Al and Phil arrived and also rested.
Eventually we set off.
The foot still tweaked, and it wasn’t looking good at all.
I was walking ahead with Phil.
Al may have a photo, we nearly walked on over the 60, stopping just in time.
It was time to go off piste.
The others could do the track East, but we had to bog hop to the lochan to not infringe the rules.
Foot was slightly better off the track, but still not good.
I said I was definitely not going over Sron Smeur to take photo of them.
I wasn’t sure I was going much further anyway.

We stopped at the boat house by the loch for lunch.
Boots and socks off again, I burrowed into the rucksack, where I had some Superfeet Carbon inserts (more of these later), and swapped the inov8 ones out.
This was to be the final test.
If things didn’t improve by journey was done.

So, you are thinking.
His feet are in pain for an unknown reason.
Ligaments? Stress fracture?
He is thinking of walking on now into wilderness to test it out?????? 😨🤔
Yep…. When the going gets tough!!! 

Rested, watered, new inserts in, more tape, lunch done, we decided to head round the other side of the loch to the route shown on the map, then cross the stream again and head across by the woods or slightly higher to eventually cross the track west of Meall Liath.
I walked attempting to keep the weight off the side of the left foot.
The inserts, or the tape, or the pain killers appeared to be helping.
I carried on………..
Give UP?????? MOI?????
Al and Phil stopped briefly for matters that jointly required a comfort break.
Lynsey, Robin and I carried on to cross the river on the bridge.
Al and Phil caught up, and taking a bearing as there was no track, we headed up to reach the track, where we stopped for a rest.
I put some tape inside the shoes under the Superfeet, we’ll come back to the reason for this later.
Meaning in a couple of days time.
Then it was up over the 507 point, and down to the other side to find the path through the woods.
I was apparently feeling better.
My foot was seemingly ok (ish), and we were going up hill.
I really like up hill.
So I headed off ahead of the rest, looking back to check.
They appeared to be heading the wrong way, never mind, 
I cracked on up to the top of meal Liath na Doire Mhoir.
NOW, the more observant of you will of course have spotted that this is the wrong bleeding hill.
**Look at the fucking map Walker you arse**
I hit the top, and looked back to see them sitting on top of the 507 point, about 800m away.
Ohhh FFS, Sloman will remember this and give me grief.
OK, I could have turned back 200m sooner when I realised I had been a wanker not a Walker, but by the time I was there, it seemed rude not to go to the top.

I was heading up, and they were heading in the right direction :-O 😀

Back on track on top of the 507 point, and pretty magnificent views all round.
This was turning out to be a mighty route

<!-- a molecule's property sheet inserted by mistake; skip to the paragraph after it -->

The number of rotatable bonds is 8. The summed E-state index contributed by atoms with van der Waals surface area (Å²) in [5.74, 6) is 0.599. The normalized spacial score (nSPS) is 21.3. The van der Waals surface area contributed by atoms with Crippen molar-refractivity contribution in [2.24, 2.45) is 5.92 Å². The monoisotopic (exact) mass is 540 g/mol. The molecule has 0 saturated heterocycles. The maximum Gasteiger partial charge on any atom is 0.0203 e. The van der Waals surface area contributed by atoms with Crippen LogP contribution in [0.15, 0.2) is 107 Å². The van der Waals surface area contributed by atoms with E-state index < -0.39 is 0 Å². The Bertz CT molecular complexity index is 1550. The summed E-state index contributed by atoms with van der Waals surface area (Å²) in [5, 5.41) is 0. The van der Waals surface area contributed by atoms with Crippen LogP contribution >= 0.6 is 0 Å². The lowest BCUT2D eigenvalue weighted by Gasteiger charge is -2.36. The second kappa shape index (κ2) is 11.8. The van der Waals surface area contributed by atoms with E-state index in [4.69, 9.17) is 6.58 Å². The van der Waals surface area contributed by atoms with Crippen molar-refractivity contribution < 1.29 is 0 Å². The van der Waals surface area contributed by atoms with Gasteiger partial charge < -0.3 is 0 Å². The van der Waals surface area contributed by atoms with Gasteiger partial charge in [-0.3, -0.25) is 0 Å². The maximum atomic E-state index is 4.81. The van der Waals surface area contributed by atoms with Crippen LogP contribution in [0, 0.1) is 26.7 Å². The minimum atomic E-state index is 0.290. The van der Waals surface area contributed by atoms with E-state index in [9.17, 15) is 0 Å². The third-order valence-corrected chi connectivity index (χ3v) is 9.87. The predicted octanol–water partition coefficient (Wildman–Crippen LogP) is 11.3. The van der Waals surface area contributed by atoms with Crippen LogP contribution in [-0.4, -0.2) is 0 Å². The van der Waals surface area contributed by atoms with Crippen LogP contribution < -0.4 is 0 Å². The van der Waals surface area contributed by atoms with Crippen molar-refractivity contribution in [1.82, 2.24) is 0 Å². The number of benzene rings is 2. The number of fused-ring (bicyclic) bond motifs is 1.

We dropped down to encounter a high deer fence with no easy way over.
I went over first, and then as people climbed over the wobbly fence by the posts, I took the packs and poles over as Al passed them over.

We headed down, and through the forest, a track that was quite wide, once you found it, but very very wet underfoot in places.
Eventually, we came out to another wobbly high deer fence.

At least this had a ladder of sorts.
I climbed over with pack and poles and then we repeated the passing the packs thing until everyone was across, and we walked down to the Loch and the small dam.

Once over, it was just a matter of following the track out (it seemed to go on forever), until eventually we reached the ruin. We headed down.
There was just the one tent there, which was Craig. Vicky sadly had had a fall, and had withdrawn, but was meeting Craig the following day.
So, we put shelters up, got water.
I broke out a tiny bottle of the final splash of vintage Betty Walker (RIP, my Mum’s) Sloe Gin, and Al and Phil and I had a very small slug. It was a special occasion, I’d kept it until then, it was the final dribble of the 2012 bottle.
Then after a rest, the party plastic was spread out, and we had biscuits and beer and wine and fine cheeses and whisky and stuff.
About 19.30 Paul Southward turned up after having done a very long day, but having bought party stuff with him all that way.
So, that was it, a small party with Al, Phil, Me, Craig, Robin, Lynsey and Paul.
In an idyllic little spot in the middle of Sweet F*** All.
And, my foot appeared to be ok now.
At least enough to crack on over all manner of stuff and hill and bog and…………

Tomorrow would be a slightly shorter day, but a rather wonderful Corbett and some stunning views.
You’ll have to wait!

7 thoughts on “TGOC 2018 – Days 4 to 6 – Mon 14th to Wed 16th – Inchree to the Cheese and Wine

  1. Oh ffs, Andy. You have all this experience and you can't bullshit properly? If you go up the wrong hill you don't tell everyone it was a mistake. You say the planned route was looking a little easy and you needed more of a challenge.

  2. If you go to the USA most of the camp grounds have pit toilets, even with my poor sense of smell I have to hold my breath while using them. But then, as you well know Andy, needs must!